Want to save for your future children’s college funds, but you’re not sure how you’ll be able to do it? You’re not alone. Many young people, including young parents, are putting saving at the top of their financial priority list. In many cases, young parents are doing their best to save for their future children’s college costs — even if they’re struggling to pay off their own college loans.
The most recent Annual College Savings Indicator Study from Fidelity Investments, released in September, shows millennial parents are saving more for future college costs than any generation before them. In total, 69% of families in the United States are saving for college, an increase from 64% in 2014.
Millennial parents, in particular, stand out in their savings goals. These parents, born between 1981 and 1997, already have the goal to fund most of their children’s college education. About 74% hope to cover 75% of the total costs, more than the 66% overall who hope to cover a larger portion of future college loans and costs. In addition, 46% of millennial parents hope to cover the whole tab for their children’s higher education.
Fidelity Investments believes the large push is because those same millennials, who are starting to become parents, are struggling under the weight of their own college payments. Of those planning to save for their children, 56% are still paying back their own college loans. At the same time, they’re looking toward the future. More than 70% of young parents have already begun saving for future college bills, and are more likely to have a set plan in place for monthly investments, use a 529 savings account, and increase the percentage of money they save each year.
“More than any other generation, millennials have experienced first-hand the balancing act of paying off student loans while striving to become financially independent, which has likely propelled many of them, as parents, to take action,” Fidelity’s statement on the study says. “Millennials have weathered challenging economic conditions for much of their adulthood. Many have channeled that experience into setting college savings goals early, and taking steps to make savings a regular habit,” added Keith Bernhardt, vice president of retirement and college products at Fidelity.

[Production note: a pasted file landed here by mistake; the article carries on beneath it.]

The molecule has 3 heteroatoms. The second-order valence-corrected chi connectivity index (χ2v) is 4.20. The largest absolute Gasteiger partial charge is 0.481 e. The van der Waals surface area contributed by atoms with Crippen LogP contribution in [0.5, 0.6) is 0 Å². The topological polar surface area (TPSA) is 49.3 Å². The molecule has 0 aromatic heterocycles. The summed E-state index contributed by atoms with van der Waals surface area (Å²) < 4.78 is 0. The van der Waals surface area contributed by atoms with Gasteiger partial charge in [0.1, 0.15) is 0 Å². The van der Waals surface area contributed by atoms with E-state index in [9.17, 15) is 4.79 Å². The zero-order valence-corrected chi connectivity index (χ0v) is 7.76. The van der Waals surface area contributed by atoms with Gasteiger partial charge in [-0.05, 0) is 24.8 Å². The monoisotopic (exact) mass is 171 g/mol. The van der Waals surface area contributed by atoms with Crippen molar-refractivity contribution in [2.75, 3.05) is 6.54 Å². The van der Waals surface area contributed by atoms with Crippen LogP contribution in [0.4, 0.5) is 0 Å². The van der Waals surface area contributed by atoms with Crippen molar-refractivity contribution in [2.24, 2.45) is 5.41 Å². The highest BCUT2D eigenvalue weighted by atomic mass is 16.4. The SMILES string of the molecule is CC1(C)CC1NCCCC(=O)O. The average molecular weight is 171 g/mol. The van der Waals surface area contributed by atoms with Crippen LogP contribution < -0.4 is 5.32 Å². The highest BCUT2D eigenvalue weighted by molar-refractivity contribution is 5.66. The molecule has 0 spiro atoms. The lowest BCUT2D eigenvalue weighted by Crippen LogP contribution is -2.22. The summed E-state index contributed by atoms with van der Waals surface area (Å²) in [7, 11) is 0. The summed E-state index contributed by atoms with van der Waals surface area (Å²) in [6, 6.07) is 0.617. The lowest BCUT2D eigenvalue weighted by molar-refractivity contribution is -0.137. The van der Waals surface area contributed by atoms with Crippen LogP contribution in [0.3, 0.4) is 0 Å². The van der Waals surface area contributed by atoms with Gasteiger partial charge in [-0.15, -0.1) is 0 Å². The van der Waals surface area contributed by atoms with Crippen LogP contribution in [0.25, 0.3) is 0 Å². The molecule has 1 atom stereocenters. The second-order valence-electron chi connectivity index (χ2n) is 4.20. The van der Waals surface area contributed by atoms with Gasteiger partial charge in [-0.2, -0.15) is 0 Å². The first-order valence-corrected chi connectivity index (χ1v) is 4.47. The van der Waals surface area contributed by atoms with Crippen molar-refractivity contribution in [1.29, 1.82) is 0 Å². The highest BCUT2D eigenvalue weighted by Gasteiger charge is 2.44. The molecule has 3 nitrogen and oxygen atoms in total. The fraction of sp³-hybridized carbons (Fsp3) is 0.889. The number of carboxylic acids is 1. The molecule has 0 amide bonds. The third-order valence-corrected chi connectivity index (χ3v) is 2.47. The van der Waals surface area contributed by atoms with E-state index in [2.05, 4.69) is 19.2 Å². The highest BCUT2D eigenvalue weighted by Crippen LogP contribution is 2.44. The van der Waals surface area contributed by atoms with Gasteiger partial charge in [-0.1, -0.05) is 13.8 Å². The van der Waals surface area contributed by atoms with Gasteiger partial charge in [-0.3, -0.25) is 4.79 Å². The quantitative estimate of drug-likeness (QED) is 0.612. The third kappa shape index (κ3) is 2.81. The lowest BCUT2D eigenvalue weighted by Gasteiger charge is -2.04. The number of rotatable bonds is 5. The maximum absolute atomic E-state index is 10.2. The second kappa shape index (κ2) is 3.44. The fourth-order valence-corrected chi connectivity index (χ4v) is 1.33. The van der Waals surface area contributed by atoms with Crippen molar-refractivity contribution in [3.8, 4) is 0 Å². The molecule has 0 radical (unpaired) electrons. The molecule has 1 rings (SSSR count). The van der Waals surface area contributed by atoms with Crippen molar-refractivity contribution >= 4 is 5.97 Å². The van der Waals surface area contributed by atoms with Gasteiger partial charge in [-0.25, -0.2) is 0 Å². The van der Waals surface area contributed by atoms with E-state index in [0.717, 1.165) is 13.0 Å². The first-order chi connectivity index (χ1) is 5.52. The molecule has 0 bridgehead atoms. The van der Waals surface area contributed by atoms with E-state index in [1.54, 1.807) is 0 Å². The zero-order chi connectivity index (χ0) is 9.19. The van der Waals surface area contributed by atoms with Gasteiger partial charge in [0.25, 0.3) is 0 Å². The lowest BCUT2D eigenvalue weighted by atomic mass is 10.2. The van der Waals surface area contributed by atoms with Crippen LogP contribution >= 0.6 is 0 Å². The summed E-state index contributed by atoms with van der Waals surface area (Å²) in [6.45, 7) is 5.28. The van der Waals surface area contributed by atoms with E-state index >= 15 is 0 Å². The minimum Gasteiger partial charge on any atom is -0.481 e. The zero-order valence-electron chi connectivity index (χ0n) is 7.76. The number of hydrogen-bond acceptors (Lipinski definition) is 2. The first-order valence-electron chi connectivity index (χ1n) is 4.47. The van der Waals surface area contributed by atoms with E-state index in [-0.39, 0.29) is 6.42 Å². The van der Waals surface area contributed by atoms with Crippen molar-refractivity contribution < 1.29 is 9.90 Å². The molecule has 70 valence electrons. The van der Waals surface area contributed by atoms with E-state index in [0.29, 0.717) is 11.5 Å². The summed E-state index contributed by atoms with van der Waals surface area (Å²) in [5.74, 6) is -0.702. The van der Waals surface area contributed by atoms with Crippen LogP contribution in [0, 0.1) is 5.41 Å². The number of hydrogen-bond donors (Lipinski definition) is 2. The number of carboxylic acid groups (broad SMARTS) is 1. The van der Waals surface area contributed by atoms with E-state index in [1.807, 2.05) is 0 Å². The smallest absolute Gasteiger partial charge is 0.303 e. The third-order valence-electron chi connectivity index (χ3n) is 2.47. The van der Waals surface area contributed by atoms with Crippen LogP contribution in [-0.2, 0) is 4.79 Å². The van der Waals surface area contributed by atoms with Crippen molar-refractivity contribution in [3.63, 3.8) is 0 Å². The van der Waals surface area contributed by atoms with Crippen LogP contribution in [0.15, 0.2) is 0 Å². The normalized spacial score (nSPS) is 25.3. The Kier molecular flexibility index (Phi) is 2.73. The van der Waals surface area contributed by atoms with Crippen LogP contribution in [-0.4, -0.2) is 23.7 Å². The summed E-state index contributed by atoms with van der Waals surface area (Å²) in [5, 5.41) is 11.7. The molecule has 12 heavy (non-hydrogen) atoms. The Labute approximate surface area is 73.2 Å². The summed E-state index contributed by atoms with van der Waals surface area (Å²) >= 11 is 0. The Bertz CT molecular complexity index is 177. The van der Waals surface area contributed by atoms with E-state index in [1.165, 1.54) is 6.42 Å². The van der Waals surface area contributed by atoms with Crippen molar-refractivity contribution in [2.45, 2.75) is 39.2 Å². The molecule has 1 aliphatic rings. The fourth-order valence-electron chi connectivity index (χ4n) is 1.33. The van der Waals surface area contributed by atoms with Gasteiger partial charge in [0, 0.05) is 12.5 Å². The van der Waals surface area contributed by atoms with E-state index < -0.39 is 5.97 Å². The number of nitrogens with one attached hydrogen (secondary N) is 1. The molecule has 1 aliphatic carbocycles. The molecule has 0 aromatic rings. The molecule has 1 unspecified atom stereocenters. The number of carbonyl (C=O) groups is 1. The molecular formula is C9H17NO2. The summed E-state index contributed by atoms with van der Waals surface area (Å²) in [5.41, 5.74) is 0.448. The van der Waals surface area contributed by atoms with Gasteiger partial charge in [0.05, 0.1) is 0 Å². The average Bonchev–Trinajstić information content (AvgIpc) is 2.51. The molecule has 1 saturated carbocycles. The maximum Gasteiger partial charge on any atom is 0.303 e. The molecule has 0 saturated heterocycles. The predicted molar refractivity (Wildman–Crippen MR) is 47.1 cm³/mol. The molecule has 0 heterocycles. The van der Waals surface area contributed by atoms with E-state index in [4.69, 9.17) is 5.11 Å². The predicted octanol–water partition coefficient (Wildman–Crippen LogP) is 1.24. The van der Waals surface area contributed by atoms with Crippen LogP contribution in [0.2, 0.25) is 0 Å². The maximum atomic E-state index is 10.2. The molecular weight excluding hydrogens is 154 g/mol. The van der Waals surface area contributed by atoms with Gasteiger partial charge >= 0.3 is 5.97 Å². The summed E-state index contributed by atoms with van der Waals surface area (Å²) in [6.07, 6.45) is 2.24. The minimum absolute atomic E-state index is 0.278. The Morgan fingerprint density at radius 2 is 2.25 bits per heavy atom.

Luckily for children in future generations, millennials are seeing the effects of high college costs on their own lives and trying to diminish those drawbacks for their children. Many millennials are holding off on getting married, buying a house, and having children, often because of high student loans and stagnated wages that make it difficult to become financially independent. But the steps they’re taking to lessen these effects for their own children are notable, especially compared to parent’s outlook from even eight years ago. The chart below shows many of the differences in saving strategies, including the fact that more young parents today are seeking help from financial advisors for savings plans, and have more in savings for future college costs already.
The one concern from the Fidelity report is that hoping for financial goals and actually being able to make them come true are two very different things. Though most parents want to cover a significant portion of their children’s college costs, the financial group estimates most parents will only be able to cover about 27% of those total costs, based on current savings rates. And even with advanced planning, about 55% of millennial parents feel they’re not on target with their savings goals.
It’s obvious that young parents are experiencing their own struggles with college costs and planning ahead to help their children avoid those same barriers. In many cases, they’re setting aside more money than parents have in the past, and meeting with professionals to help their dollars earn more. While that’s definitely admirable, the reality is that it still might not be enough to cover all of the college costs their children have in future years.
That could be depressing. But the silver lining is that parents seem to be growing in their awareness about the real-life consequences of high student debt, and doing what they can ahead of time to help their children afford those costs, or avoid loans altogether. It many cases, it’s because they’ve had to learn first-hand about the struggles that can come from struggling to prioritize a down payment on a house or continuing to pay college bills on time — five, six, or 10 years after graduating. Hopefully, those lessons will continue to increase the savings trends Fidelity is seeing, and help future students be more prepared for a financially secure future — despite paying for a college degree.
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